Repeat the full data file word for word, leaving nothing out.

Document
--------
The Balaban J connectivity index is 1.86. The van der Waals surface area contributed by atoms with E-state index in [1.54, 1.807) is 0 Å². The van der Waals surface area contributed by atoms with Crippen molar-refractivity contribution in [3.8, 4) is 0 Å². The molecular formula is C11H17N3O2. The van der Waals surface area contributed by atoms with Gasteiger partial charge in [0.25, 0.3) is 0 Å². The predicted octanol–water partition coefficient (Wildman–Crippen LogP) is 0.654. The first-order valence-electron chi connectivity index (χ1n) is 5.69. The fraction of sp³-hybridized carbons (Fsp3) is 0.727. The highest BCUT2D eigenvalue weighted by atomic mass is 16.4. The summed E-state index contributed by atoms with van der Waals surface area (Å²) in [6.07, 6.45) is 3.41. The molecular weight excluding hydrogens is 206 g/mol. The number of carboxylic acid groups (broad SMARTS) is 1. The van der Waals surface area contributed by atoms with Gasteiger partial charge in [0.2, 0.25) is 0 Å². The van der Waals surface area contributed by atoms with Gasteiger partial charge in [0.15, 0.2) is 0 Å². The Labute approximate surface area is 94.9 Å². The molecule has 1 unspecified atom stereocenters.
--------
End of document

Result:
The Balaban J connectivity index is 1.86. The van der Waals surface area contributed by atoms with E-state index in [1.54, 1.807) is 0 Å². The van der Waals surface area contributed by atoms with Crippen molar-refractivity contribution in [3.8, 4) is 0 Å². The molecular formula is C11H17N3O2. The van der Waals surface area contributed by atoms with Gasteiger partial charge in [0.25, 0.3) is 0 Å². The predicted octanol–water partition coefficient (Wildman–Crippen LogP) is 0.654. The first-order valence-electron chi connectivity index (χ1n) is 5.69. The fraction of sp³-hybridized carbons (Fsp3) is 0.727. The highest BCUT2D eigenvalue weighted by atomic mass is 16.4. The summed E-state index contributed by atoms with van der Waals surface area (Å²) in [6.07, 6.45) is 3.41. The molecular weight excluding hydrogens is 206 g/mol. The number of carboxylic acid groups (broad SMARTS) is 1. The van der Waals surface area contributed by atoms with Gasteiger partial charge in [0.2, 0.25) is 0 Å². The van der Waals surface area contributed by atoms with Gasteiger partial charge in [0.15, 0.2) is 0 Å². The Labute approximate surface area is 94.9 Å². The molecule has 1 unspecified atom stereocenters.